She led them to the back of the car and pulled down a handle marked emergency equipment. Inside the exposed cabinet were flares, a large flashlight, an extinguisher and what looked like a net. When unfolded it turned out to be a sort of hammock-chair with a piece of netting that fastened over the front. The conductor had taken out several pieces of metal and was putting them together while they watched, then she attached a roll of slender, plastic-encased wire.

“A winch,” she said, holding it up. “You slide the feet in there to brace it.” She indicated several slots in the deck.

Then she turned to a hatch labeled emergency exit, yanked a lever, and pushed and pulled the door out of the way, passing it to Raeder who placed it behind him. The conductor then lifted a panel out of the floor, grasped the mess of netting inside, lifted and tossed out a construction that opened out to a tube made of strong synthetic cord.

“Now you know how it’s done,” she said to the passengers who’d followed her, “you can go back through the cars and help get the others out, if you would.”

“Mr. Faron,” Peter said, “why don’t you get started down so that you’ll be on the ground to meet your girls.”

“Sure,” Faron said. He swallowed visibly and turned like a condemned man towards the emergency exit.

“You sort of leap into it,” the conductor said. “Don’t worry, you can’t fall.”

Faron gave her a wry look, then closed his eyes and leapt out. The tube, reinforced with flexible hoops, caught him and in no time he was safely on the ground. He waved at them, grinning.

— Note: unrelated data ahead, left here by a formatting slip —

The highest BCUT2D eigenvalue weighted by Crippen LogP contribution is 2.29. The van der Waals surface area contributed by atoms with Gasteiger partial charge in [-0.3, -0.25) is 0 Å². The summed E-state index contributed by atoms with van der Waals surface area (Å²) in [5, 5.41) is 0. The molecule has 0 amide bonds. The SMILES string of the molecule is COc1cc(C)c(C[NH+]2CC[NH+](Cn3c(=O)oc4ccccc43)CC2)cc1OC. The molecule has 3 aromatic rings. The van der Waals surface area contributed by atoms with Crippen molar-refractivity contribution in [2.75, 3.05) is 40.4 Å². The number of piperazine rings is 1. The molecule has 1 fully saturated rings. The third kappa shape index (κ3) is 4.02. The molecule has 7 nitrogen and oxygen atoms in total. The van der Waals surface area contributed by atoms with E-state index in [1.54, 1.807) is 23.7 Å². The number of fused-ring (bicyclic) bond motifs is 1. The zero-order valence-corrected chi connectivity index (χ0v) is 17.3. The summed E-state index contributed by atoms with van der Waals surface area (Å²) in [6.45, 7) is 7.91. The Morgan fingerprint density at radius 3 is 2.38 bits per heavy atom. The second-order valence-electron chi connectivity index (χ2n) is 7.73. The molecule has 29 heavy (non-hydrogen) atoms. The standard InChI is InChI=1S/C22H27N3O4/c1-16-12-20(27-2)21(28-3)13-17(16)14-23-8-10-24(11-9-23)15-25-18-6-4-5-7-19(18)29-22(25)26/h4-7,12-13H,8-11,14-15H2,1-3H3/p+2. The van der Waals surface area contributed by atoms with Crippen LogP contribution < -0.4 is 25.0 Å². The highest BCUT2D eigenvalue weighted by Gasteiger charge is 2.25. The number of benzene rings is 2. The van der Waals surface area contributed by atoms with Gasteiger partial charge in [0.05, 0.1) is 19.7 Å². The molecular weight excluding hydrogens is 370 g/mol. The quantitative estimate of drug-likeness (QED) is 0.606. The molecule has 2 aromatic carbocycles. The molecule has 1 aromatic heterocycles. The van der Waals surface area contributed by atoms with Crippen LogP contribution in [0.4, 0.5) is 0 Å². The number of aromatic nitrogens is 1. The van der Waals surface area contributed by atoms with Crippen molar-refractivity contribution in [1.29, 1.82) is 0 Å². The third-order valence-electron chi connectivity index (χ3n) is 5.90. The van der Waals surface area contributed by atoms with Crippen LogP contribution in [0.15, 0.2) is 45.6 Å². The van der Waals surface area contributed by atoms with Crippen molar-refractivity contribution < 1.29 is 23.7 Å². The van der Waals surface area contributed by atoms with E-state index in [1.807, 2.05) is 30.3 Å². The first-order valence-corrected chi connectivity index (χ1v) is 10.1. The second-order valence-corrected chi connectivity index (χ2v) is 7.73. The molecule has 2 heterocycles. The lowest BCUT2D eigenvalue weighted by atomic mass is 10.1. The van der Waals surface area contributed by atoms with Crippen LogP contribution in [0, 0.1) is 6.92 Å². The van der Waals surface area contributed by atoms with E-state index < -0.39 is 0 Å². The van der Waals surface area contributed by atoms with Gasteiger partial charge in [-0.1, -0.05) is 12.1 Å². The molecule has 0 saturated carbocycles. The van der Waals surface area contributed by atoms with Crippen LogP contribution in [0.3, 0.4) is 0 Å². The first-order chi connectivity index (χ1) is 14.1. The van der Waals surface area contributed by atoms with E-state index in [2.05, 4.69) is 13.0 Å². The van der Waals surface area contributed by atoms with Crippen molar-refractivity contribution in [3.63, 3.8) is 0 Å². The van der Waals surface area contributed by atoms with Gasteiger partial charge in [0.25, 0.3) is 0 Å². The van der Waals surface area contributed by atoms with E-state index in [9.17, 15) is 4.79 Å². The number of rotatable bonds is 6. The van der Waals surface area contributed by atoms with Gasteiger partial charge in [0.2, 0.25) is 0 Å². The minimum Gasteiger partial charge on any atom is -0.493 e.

Raeder waved back and the conductor gave a satisfied nod and went into his compartment.

It took both Sarah and the conductor a good deal of maneuvering in the tiny space to free Mrs. Faron. Mercifully, she remained unconscious.

Meanwhile, Raeder took the girls out with him and talked them through the process of escaping from the car. The youngest looked like she was going to cry, but the older two seemed too stunned to care one way or the other.

“Look,” Peter said, encouragingly, “there’s Daddy.”

The middle child, who might have been five, leaned out, saw him and waved. Then she turned to Peter and reached out for him; Raeder took her into his arms.

“Now you two stay here and watch,” he said to the other girls. “Hold onto one another’s hand and wait until I get back to help you down. Okay?” The eldest nodded, mouth open. The little one’s face worked like she was about to explode. “Okay?” he asked again.

Neither girl said anything so Peter turned to the opening.

“I wanna go! I wanna go!” the youngest suddenly shrieked, leaping towards Peter.

“Whoa!” he cried, grabbing her by the back of her tunic just before she went headfirst down the chute. “Wait a minute.” He pulled her back. My heart should be starting again any second now, he thought. He took a deep breath. “Okay. Here’s what we’re gonna do. You,” he said to the oldest, “go back in the compartment and see if there’s anything valuable, like mommy’s purse, that you can take with you. Then wait for me to come back. Can you do that?”

The girl nodded, turned and rushed back into their compartment.